Welcome to my website, designed to promote:
The original purpose of my website was to document (description and images) the early years of 6 Squadron. This evolved from the writing of my first book, For God, England & Ethel, a factual and very descriptive book based on the two years my grandfather served with 6 Squadron on the Western Front. My intention was to give the general public access to some of my research material as well as images of the artefacts my grandfather passed down to me when he died. The website menu has grown considerably over the past twelve years but 6 Squadron still plays a major part, with sections on the 6 Squadron quarterly journal, the Tin-opener, the squadron's move to Mesopotamia after WW1, Facts & Figures on the squadron's early operations, the types of aircraft on charge during WW1, numerous WW1 photos, the 6 Squadron Roll of Honour and profiles of several 6 Squadron pioneers.
To date I have published five full-size books, For God, England and Ethel (factual account of the operations of a front-line Royal Flying Corps squadron on the Western Front), Seven Days in April, (a murder/mystery novel set on the Western Front during WW1), Leaning on a Lamp Post, (a biographical novel), A Man of Many Letters (a self-help guide to living and succeeding with ADHD) and Over the Western Front, in part an expansion of the diary my grandfather kept during the Great War when he served with 6 Squadron in France and Belgium. The second half of the book describes the operations of 6 Squadron Royal Air Force in detail, month by month, for the whole of WW1 when the squadron was in action on the Western Front and includes a complete list of aircraft on and off charge during that time as well as every 6 Squadron casualty between October 1914 and December 1918. A detailed Appendix provides a breakdown of aircraft type and aircraft movements, a casualty analysis and a profile on several 6 Squadon officers (pilots and observers) who died whilst in the service of 6 Squadron during WW1.
This website contains photographs contemporary with WW1 and the inter-World-War years, in the main associated with 6 Squadron Royal Flying Corps (later Royal Air Force). There is also a section containing 43 pages of high definition aerial photographs (two to a page) taken by 6 Squadron aircraft before and after the Battle of Messines. A new section has recently been added, containing images of WW1 maps and photographs as well as copies of every page contained in my grandfather's WW1 wireless training document.
The project I am currently working on is researching the 299 service personnel and civilians who were buried at the abandoned Ma'Asker Al Raschid RAF Cemetery (formerly known as the Hinaidi RAF Peace Cemetery) and working with the British authorities (CWGC and MoD) as well as the British Embassy in Baghdad on a project to safeguard the future of the cemetery as a matter of urgency until additional MoD funds are allocated to the Commonwealth War Graves Commission for the complete restoration of the headstones.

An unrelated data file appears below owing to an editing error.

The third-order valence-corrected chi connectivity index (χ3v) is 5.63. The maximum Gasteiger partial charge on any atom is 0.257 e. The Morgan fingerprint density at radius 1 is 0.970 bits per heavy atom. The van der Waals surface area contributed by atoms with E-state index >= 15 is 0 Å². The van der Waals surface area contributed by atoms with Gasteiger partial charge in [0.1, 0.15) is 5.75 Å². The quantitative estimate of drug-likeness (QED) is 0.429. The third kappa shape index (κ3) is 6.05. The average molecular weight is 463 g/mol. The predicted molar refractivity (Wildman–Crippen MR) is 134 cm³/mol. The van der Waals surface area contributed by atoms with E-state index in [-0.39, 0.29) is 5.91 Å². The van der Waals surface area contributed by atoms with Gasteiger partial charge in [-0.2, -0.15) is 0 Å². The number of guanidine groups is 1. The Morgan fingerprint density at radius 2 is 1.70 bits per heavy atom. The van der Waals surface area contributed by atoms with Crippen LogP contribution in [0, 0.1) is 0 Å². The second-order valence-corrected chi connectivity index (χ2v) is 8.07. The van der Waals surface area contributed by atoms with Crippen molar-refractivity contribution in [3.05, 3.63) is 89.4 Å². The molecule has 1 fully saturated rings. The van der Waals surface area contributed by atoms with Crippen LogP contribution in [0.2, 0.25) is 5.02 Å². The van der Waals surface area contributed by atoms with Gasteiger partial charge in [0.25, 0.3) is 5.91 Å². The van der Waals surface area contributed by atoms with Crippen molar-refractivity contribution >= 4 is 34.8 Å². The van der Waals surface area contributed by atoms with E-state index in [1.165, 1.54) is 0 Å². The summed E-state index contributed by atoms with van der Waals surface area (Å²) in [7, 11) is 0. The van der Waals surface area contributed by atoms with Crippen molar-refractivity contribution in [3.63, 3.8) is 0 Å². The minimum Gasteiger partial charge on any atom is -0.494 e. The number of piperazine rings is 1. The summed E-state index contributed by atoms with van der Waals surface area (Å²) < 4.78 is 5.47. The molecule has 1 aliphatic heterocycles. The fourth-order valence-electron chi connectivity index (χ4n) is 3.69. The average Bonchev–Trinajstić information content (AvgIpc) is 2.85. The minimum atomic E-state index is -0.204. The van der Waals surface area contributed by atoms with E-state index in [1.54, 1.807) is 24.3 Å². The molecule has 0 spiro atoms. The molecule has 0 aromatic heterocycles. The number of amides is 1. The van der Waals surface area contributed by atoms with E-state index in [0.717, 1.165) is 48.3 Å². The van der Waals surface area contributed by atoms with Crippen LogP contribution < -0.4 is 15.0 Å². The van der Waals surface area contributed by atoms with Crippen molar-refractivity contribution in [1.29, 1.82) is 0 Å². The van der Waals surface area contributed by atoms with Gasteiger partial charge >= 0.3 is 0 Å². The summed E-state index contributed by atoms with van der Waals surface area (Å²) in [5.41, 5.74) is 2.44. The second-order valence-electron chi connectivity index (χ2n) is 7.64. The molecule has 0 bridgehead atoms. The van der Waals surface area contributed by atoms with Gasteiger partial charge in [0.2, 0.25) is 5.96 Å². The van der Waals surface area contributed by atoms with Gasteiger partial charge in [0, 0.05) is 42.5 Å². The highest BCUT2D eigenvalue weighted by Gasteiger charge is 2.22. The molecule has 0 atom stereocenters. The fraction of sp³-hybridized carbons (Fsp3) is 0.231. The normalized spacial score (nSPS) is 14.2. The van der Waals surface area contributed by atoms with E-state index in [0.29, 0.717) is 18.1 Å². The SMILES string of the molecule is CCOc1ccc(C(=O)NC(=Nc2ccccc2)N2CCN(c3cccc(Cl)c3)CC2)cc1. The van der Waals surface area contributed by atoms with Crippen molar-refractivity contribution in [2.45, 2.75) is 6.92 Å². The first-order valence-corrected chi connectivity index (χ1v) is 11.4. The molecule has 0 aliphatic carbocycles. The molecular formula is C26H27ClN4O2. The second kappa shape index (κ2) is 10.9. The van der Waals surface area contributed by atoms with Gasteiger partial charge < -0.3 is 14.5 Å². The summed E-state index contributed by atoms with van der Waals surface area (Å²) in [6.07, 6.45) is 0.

The first stage of the project commenced on-site at Hinaidi on the 29th September with the mapping out of the cemetery perimeter, according to the Commonwealth War Graves Commission's plan of 1964. Earth-moving equipment has since been brought on site where it is currently (as at 12th October 2021) preparing trenches prior to the construction of a concrete perimeter wall. I will update progress and accompanying photographs on the NEWS section of this website.
196 of the 299 graves are for Royal Air Force casualties from eight RAF squadrons (1, 6, 8, 30, 45, 55, 70 and 84) as well as a variety of other RAF Units. 48 were pilots who served with a combined total of more than forty Royal Air Force squadrons during their air force career, as half of them were seasoned and decorated WW1 pilots, including 4 'Aces'.
Apart from Royal Air Force graves, there are 71 graves for British Army personnel (representing more than 20 Regiments, the RA/RFA and several other British Army entities such as the Royal Signals and Army Services Corps) and 2 for Royal Navy men, a Chief Petty Officer from HMS Hastings and an Able Seaman from HMS Ormonde. Surprisingly, there are also 29 graves for British civilian RAF contractors (24 men and 5 women) who were employed in various capacities in Baghdad and 1 grave for an 8-month-old baby girl, Phoebe Marks. However, the most significant grave at Hinaidi is for Brigadier-General Sir Gilbert Clayton KCMG KBE CB, British High Commissioner for Iraq, who died in September 1929 from a heart attack after a game of Polo.
The topics covered in the section on Ma'Asker include plans of the RAF cemetery, old and present-day photographs of the cemetery layout, maps of the original design, details and position of every grave and various searchable databases and statistics detailing the service records and honours (where applicable and/or available) for every man buried at Hinaidi.
If you need help researching anyone who served in the British Royal Flying Corps and the early years of the Royal Air Force, please contact me via the HELP page on this website. Though my website concentrates on 6 Squadron, I have received dozens of queries over the past few months that were for other Royal Air Force squadrons.
Steve 'Buster' Johnson
Updated 15th October 2021